"The attention given to mental health disorders in Nigeria is at best, fleeting; the level of awareness of the Nigerian public on mental health issues is also understandably poor, and the misconceptions regarding mental health have continued to flourish." ~ ANM
In 2019, Abi Banky (Abiola Balikis Bankole), the founder of Afrokanist Magazine and Obirin UK collaborated with Dashong Kim a professional photographer, artist and story-telller to exhibit what they titled The Many Faces of Depression.
The purpose of this collaboration was to bring attention to the many ways that depression manifests in individuals, although the project was meant to be an exhibition, however, no one could've predicted that Covid would happen. So they've decided to go ahead and share the wonderful, heartwarming stories of those who have survived the painful reality of depression in Nigeria.
PHOTO-DOCUMENTARY QUESTION GUIDE
Describe who you are in three words?
What comes to mind when you hear the phrase “ Mind your Mind”?
Have you felt any of these emotions consistently for at least 3 weeks to a month (extreme sadness, emptiness, suicidal, not useful to anyone or yourself, extreme fatigue, constant nausea for at least a week, confusion, anxiety, loss of appetite)?
Have you ever seen a professional or have you ever been diagnosed with any form of mental illness?
How would you describe the feeling of depression?
Do you think Mental Illness is acknowledged in Nigeria? If yes, why? If no, why?
At what point did you realize that you might be suffering from a form of mental illness?
How did it make you feel?
Name: Ekene May Age: 28 years old "I was diagnosed with depression in 2010 after the death of a close friend who had sickle cell and I had a bad result from school. Even though I was very sad, angry and alone, I was unaware that I was depressed until the doctor said it about a month later after running a general checkup due to something like a smallpox outbreak I had. The result of all the tests showed that I was fine but mentally I was not okay and according to the doctor; He said I was depressed. However, after some time, I found a way to vent out all of my bottled feelings/worries, I started writing and it helped me a lot. I was able to pour out all of my anger with myself, with everyone and I was able to forgive and move on. I got better even though I do get relapses."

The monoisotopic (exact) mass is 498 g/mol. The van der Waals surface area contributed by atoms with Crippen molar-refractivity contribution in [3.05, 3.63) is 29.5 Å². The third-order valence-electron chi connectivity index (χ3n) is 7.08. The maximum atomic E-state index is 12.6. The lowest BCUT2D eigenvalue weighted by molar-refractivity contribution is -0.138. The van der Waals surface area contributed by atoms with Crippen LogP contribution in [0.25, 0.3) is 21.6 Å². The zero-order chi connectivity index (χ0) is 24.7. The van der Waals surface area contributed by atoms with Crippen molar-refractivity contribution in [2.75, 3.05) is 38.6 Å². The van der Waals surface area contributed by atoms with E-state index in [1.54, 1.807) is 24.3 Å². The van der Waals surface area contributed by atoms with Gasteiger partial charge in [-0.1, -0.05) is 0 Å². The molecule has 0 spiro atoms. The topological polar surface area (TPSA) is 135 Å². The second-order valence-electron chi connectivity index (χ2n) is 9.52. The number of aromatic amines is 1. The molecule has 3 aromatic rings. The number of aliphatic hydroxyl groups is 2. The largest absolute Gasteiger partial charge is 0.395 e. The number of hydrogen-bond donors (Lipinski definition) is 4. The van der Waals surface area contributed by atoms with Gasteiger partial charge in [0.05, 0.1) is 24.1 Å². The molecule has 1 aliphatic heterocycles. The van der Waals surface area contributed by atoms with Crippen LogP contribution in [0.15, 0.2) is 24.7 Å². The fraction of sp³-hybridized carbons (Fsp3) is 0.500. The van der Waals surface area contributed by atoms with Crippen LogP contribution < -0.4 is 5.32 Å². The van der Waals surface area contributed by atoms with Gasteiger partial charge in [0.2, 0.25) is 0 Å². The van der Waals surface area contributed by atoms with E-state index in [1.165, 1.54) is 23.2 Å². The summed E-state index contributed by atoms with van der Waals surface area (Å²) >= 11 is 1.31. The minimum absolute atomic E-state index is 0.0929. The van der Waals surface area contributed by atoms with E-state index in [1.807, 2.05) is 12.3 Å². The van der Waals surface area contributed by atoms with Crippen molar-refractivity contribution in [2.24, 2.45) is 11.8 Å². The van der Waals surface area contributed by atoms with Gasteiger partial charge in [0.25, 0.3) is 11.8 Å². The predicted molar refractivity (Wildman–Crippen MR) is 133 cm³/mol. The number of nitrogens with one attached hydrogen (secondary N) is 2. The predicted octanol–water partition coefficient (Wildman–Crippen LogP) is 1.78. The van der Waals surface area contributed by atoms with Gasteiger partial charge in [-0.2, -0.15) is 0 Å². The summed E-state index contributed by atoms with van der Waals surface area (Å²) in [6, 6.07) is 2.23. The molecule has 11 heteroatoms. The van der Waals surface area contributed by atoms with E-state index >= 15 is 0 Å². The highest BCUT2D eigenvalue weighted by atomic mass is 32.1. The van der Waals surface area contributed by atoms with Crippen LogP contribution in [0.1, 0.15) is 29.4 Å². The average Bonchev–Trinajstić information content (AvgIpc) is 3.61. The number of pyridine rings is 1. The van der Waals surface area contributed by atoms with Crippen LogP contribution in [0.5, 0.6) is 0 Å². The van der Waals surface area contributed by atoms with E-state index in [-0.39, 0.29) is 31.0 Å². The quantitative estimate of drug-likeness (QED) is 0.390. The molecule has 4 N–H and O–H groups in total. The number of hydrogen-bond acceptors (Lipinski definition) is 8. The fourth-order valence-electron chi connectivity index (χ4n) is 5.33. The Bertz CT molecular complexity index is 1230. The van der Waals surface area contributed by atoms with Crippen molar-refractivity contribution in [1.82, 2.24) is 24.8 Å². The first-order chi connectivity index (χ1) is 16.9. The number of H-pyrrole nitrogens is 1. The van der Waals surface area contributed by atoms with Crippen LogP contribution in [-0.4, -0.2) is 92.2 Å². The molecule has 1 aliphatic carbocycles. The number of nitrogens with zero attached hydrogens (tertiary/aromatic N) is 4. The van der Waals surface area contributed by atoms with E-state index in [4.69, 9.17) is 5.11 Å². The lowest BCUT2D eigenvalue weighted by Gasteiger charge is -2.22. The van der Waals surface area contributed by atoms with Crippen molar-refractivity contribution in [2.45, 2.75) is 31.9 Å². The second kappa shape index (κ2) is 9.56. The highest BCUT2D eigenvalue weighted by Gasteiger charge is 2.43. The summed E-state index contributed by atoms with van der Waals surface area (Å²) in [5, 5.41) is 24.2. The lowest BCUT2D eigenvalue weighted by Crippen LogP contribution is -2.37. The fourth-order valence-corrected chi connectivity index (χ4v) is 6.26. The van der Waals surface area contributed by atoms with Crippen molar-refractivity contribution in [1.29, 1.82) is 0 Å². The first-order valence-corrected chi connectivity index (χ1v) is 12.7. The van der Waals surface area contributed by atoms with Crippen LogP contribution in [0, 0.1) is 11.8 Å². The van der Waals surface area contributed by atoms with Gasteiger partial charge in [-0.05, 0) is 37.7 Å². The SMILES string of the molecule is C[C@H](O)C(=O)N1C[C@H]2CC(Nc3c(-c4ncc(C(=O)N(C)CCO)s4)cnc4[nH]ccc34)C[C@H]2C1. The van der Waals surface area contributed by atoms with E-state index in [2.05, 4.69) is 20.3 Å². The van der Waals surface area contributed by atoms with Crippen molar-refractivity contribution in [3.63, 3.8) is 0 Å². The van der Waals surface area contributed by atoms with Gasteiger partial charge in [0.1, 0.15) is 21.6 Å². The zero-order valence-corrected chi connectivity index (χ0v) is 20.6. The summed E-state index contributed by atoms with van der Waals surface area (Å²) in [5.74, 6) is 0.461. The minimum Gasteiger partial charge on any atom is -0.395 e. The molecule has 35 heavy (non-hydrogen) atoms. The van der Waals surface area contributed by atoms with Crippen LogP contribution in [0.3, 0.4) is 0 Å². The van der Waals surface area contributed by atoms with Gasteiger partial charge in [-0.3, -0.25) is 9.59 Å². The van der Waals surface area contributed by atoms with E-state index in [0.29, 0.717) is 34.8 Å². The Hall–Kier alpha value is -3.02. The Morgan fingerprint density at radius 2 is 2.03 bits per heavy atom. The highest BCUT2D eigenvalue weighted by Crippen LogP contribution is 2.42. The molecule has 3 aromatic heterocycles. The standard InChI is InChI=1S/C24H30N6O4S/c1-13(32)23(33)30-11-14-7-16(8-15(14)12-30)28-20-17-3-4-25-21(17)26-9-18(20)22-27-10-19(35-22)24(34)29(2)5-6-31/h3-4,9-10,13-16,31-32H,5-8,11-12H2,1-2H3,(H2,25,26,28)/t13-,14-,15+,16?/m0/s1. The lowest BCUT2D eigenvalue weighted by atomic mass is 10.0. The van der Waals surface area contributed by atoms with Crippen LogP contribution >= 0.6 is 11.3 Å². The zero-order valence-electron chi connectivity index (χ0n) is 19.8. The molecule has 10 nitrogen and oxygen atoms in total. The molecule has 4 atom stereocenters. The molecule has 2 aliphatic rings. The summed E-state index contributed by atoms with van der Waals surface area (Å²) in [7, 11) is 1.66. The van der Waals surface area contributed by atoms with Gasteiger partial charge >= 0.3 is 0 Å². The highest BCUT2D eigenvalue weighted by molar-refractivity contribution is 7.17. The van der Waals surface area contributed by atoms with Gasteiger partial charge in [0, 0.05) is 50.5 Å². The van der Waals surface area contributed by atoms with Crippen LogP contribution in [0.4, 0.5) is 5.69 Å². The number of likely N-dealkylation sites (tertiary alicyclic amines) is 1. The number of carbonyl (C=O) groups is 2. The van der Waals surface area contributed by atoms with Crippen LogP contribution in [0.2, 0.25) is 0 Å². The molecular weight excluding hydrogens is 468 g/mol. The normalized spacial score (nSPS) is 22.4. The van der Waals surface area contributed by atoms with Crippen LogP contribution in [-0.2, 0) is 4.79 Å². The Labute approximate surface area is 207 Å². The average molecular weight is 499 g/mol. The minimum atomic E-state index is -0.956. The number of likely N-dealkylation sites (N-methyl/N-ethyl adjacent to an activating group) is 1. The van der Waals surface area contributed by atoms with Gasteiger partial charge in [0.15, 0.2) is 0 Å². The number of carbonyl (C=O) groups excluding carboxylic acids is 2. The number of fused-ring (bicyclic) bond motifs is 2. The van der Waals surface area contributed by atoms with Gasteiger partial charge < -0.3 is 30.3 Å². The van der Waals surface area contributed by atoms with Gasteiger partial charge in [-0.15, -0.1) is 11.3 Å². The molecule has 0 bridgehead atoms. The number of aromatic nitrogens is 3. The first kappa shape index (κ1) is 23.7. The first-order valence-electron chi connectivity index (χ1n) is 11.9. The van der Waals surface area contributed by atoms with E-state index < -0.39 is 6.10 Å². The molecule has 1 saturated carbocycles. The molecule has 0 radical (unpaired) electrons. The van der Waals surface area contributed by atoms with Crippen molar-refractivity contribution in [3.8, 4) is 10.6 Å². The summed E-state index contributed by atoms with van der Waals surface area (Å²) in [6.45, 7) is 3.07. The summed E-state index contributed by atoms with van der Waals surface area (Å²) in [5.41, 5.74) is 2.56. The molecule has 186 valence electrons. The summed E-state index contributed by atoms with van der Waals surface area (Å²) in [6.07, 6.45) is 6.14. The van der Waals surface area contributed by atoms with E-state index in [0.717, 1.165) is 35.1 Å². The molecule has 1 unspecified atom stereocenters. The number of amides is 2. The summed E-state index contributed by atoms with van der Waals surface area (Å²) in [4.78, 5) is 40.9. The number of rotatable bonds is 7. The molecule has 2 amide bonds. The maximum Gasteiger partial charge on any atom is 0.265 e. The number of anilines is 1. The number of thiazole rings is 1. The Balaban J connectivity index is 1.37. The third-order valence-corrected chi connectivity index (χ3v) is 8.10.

Name: Kim Tislo Age: 26 years old
"I attempted suicide twice. First in 2009 and then in 2012. There is this pressure that people face when trying to 'live up to standard'; it's a real struggle and also it was the cause of my first attempt. I had so much inferiority complex as a teenager! I tried so much to keep up with peers and to make the whole thing worse, I had to deal with mockery.
As a teenager, I didn't have the understanding whatsoever of having to live your decisions or make choices without having to believe another person's opinion and this was a genuine battle for me. I lived with this battle and it kept pilling up until one day they came with the mockery thing. It was so hurtful because they said my dreams of being a great person was lame and all. I was sad and bitter!
Now before I continue, you need to know that for a young boy who was dealing with so much self-doubt and low self-esteem, the least I needed was the world to further fuel that judgement: which was exactly what the people around me did. That very day, I took an overdose of antibiotics and I remember them telling me; 'shey you want to die, oya die now'! Well, I did it and I was waiting to start convulsing or something, but just luckily enough for me, nothing happened to me. I was fine.
The second attempt was in 2012 when I had waited two years for admission into the university. Back when I finished high school, my WAEC result was poor and I had to resit a couple of times. At this point, I have not yet battled my issue of inferiority complex and it crept in again, I did try to keep up with the joneses and join my peers in the university.